Yttria is widely used to make Eu:YVO4 and Eu:Y2O3phosphors that give the red color in color TV picture tubes.
Y2O3 is a prospective solid-state laser material. In particular, lasers with ytterbium as dopant allow the efficient operation both in continuous operation
and in pulsed regimes.
At high concentration of excitations (of order of 1%) and poor cooling, the quenching of emission at laser frequency and avalanche broadband emission takes place. (Yttria-based lasers are not to be confused with YAG lasers using yttrium aluminum garnet, a widely used crystal host for rare earth laser dopants).
The original use of the mineral yttria and the purpose of its extraction from mineral sources was as part of the process of making gas mantles and other products for turning the flames of artificially-produced gases (initially hydrogen, later coal gas, paraffin, or other products) into human-visible light. This use is almost obsolete - thorium and cerium oxides are larger components of such products these days.
Yttrium oxide is used to stabilize the Zirconia in late-generation porcelain-free metal-free dental ceramics. This is a very hard ceramic used as a strong base material in some full ceramic restorations. The zirconia used in dentistry is zirconium oxide which has been stabilized with the addition of yttrium oxide. The full name of zirconia used in dentistry is "yttria-stabilized zirconia" or YSZ.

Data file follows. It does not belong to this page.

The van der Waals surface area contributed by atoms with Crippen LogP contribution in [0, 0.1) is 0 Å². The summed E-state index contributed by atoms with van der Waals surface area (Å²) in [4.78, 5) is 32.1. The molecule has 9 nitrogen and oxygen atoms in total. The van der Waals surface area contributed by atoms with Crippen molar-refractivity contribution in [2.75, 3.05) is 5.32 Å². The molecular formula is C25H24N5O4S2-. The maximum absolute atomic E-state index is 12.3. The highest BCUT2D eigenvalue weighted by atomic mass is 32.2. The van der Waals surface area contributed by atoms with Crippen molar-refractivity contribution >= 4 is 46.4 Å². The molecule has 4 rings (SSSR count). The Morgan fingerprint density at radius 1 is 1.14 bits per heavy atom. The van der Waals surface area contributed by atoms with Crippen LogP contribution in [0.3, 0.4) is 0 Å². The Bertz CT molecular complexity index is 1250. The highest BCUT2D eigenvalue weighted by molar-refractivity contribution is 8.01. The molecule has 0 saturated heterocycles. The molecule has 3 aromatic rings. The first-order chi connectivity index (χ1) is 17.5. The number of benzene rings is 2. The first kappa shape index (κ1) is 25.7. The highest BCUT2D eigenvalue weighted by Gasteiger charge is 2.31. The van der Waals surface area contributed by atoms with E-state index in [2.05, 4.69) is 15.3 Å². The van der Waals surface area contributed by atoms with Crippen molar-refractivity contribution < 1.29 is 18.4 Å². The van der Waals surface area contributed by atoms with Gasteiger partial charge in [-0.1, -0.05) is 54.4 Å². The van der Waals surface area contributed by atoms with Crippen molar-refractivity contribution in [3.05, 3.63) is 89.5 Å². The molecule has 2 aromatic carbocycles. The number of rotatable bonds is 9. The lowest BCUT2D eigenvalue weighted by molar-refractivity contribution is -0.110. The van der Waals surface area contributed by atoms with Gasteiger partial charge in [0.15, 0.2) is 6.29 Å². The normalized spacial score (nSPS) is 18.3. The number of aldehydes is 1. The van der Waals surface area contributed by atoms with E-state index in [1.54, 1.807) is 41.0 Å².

Yttrium oxide is an important starting point for inorganic compounds. For organometallic chemistry it is converted to YCl3 in a reaction with concentrated hydrochloric acid and ammonium chloride.
Yttriaite-(Y), approved as a new mineral species in 2010, is the natural form of yttria. It is exceedingly rare, occurring as inclusions in native tungsten particles in a placer deposit of the Bol’shaja Pol’ja (Russian: Большая Полья) river, Prepolar Ural, Siberia. As a chemical component of other minerals, the oxide yttria was first isolated in 1789 by Johan Gadolin, from rare-earth minerals in a mine at the Swedish town of Ytterby, near Stockholm.